AMAC Exclusive – By Seamus Brennan
Since Joe Biden took office in January, U.S. Border Patrol has apprehended more than 1.6 million illegal aliens at the southern border between the United States and Mexico—including nearly 165,000 in October alone—the most annual apprehensions ever recorded. And these are just the ones who were caught (and mostly released). It does not even count the ones who got away.
As bad as the situation has been, the disarray and lawlessness looks to be only accelerating, even as Biden and his chosen border czar, Vice President Kamala Harris, appear content to pretend the problem does not exist. While the federal government continues to fail in its fundamental duty to enforce the law and defend the nation, some states have decided to take action of their own, raising new legal questions about the right of states to secure their own borders.
This idea first took root in Texas this summer when Governor Greg Abbott, after witnessing Biden’s inaction on combatting the border crisis, announced his intention to take matters into his own hands. “While securing the border is the federal government’s responsibility, Texas will not sit idly by as this crisis grows,” he said. “The state is working collaboratively with communities impacted by the crisis to arrest and detain individuals coming into Texas illegally. Our efforts will only be effective if we work together to secure the border, make criminal arrests, protect landowners, rid our communities of dangerous drugs, and provide Texans with the support they need and deserve.”
Since his initial June announcement, Abbott has taken additional steps to coordinate a more national response to combat the drastic rise in illegal immigration this year. In October, Abbott met with nine other state governors to discuss “the far-reaching impact of the Biden administration’s open border policies, particularly with the rise in fentanyl in communities across the nation”—a move that echoes legislation introduced by a Texas state senator earlier this year to create an inter-state compact that would “empower participating states to gain operational control of the border and enforce existing laws” following Congressional consent. This tactic has predictably invited pushback, with opponents of the legislation claiming that immigration law remains solely the purview of the federal government.
Though much of Abbott’s plan to enforce border security in his state has succeeded to a limited degree thus far—including the construction of barrier along the border and empowering state law enforcement agencies to arrest and try illegal aliens—the constitutionality of state-level initiatives to address federal immigration problems remains somewhat unclear.
Stephen Miller, former Senior Advisor to President Donald Trump, told Tucker Carlson recently that he believe state governments do in fact possess the constitutional authority to do what Joe Biden refuses to do. “I would argue,” Miller said, “that the appropriate constitutional remedy is Article IV, Section 4.”
Article IV, Section 4 of the Constitution guarantees “to every State in this Union a Republican Form of Government, and shall protect each of them against Invasion” and “against domestic Violence.”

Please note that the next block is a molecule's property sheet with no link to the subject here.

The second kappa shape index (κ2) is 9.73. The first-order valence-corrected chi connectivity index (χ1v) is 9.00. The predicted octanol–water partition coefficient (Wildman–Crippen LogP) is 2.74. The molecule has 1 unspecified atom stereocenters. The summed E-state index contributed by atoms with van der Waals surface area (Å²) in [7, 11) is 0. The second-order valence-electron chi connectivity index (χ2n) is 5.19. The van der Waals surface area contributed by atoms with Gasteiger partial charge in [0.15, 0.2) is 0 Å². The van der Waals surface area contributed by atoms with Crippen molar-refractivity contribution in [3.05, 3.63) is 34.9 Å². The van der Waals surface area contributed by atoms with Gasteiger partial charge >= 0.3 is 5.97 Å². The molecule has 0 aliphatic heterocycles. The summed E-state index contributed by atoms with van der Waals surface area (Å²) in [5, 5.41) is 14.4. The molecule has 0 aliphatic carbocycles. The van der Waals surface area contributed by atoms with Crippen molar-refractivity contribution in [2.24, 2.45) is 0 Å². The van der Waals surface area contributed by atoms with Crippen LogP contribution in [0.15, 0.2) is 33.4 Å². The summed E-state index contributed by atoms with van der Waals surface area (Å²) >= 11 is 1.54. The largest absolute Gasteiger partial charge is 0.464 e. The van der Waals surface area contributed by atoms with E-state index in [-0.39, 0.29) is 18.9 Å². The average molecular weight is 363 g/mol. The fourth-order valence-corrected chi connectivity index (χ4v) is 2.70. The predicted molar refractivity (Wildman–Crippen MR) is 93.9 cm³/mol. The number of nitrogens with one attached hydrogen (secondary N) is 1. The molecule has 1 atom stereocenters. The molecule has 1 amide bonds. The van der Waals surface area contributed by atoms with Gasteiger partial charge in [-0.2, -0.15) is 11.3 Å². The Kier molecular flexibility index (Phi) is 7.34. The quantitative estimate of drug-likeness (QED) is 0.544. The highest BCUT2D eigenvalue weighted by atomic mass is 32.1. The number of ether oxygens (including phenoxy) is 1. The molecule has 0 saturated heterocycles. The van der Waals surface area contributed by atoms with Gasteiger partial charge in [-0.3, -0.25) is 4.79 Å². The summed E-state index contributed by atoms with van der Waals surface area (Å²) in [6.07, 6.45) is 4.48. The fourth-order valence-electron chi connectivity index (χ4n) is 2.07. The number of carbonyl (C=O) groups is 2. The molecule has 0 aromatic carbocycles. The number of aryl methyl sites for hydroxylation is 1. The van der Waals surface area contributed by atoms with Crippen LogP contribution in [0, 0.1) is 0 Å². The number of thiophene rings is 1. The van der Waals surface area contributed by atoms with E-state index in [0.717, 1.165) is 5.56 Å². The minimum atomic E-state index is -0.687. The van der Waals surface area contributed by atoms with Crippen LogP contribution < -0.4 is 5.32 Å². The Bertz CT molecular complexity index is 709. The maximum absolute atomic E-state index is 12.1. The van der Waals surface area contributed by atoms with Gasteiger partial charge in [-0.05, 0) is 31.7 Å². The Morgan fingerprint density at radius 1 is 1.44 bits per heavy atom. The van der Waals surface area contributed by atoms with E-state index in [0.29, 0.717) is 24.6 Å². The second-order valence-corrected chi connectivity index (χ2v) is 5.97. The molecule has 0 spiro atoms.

“It does not say that that has to be in the form of a nation-state actor,” Miller continued. “It would provide the constitutional predicate for the Supreme Court, if they had the moral courage, to strike down this entire scheme, which is a blatant violation of our entire constitutional republican form of government.”
Michael Greenberger of the University of Maryland Law School echoed Miller’s argument and defended Abbott on the basis that Texas is merely enforcing its own pre-established laws. “I think he [Abbott] would have an argument that he’s protecting the sovereignty of the state’s borders, by having people who are not allowed to come into the state,” he said.
The far left, however, strongly opposes such measures. In July, the Biden Justice Department sued the state of Texas over its recent steps to secure the border. “Texas has no authority to interfere with the United States’ ‘broad, undoubted power over the subject of immigration,’” Attorney General Merrick Garland wrote, belying the administration’s repeated claims that it wishes to see the border crisis solved.
The American Civil Liberties Union (ACLU) has similarly questioned Texas’s approach. “Abbott has several times over the past couple of months attempted to create his own version of immigration policy and to enforce his own version of immigration policy,” claimed Kate Huddleston of the ACLU of Texas. “But the Constitution does not allow him to do that. Immigration policy is up to the federal government.” Geoffrey Hoffman, director of the University of Houston’s immigration clinic, went so far as to say that Texas’s involvement “invites a constitutional catastrophe.”
These legal disputes will likely be settled by the courts in the months ahead. But as the border crisis continues to worsen while the Biden administration lets it happen, many Americans will likely see state-level strategies like that of Texas as a last but necessary resort to protect their national sovereignty.
As Abbott and other Republican elected officials across the country have made clear, they are both willing and eager to provide the leadership that Biden has failed to from the moment he was sworn in. And, as Biden may soon discover as his party begins the fight to retain its majorities in Congress next fall, voters are taking notice.
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